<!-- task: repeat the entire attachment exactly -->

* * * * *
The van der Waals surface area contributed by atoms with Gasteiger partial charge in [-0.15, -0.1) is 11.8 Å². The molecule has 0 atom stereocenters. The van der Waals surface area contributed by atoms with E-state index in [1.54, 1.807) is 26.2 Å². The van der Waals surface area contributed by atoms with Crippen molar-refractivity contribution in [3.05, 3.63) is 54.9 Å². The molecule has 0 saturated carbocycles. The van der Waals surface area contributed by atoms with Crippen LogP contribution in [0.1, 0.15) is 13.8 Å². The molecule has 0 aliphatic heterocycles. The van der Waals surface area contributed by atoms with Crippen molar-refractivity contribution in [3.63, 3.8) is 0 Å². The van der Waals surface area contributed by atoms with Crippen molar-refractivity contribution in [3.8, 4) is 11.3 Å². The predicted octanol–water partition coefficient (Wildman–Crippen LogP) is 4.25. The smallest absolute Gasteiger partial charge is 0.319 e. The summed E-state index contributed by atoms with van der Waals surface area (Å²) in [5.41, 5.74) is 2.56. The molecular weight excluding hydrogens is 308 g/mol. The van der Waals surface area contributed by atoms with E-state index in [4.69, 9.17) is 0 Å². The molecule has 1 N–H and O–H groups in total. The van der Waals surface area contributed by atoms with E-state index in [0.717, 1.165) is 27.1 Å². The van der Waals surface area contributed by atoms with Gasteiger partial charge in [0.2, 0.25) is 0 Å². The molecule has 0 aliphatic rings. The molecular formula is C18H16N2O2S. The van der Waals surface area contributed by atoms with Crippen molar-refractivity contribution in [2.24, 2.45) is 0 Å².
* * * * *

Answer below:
The van der Waals surface area contributed by atoms with Gasteiger partial charge in [-0.15, -0.1) is 11.8 Å². The molecule has 0 atom stereocenters. The van der Waals surface area contributed by atoms with E-state index in [1.54, 1.807) is 26.2 Å². The van der Waals surface area contributed by atoms with Crippen molar-refractivity contribution in [3.05, 3.63) is 54.9 Å². The molecule has 0 saturated carbocycles. The van der Waals surface area contributed by atoms with Crippen LogP contribution in [0.1, 0.15) is 13.8 Å². The molecule has 0 aliphatic heterocycles. The van der Waals surface area contributed by atoms with Crippen molar-refractivity contribution in [3.63, 3.8) is 0 Å². The van der Waals surface area contributed by atoms with Crippen molar-refractivity contribution in [3.8, 4) is 11.3 Å². The predicted octanol–water partition coefficient (Wildman–Crippen LogP) is 4.25. The smallest absolute Gasteiger partial charge is 0.319 e. The summed E-state index contributed by atoms with van der Waals surface area (Å²) in [5.41, 5.74) is 2.56. The molecular weight excluding hydrogens is 308 g/mol. The van der Waals surface area contributed by atoms with E-state index in [4.69, 9.17) is 0 Å². The molecule has 1 N–H and O–H groups in total. The van der Waals surface area contributed by atoms with E-state index in [0.717, 1.165) is 27.1 Å². The van der Waals surface area contributed by atoms with Gasteiger partial charge in [0.2, 0.25) is 0 Å². The molecule has 0 aliphatic rings. The molecular formula is C18H16N2O2S. The van der Waals surface area contributed by atoms with Crippen molar-refractivity contribution in [2.24, 2.45) is 0 Å².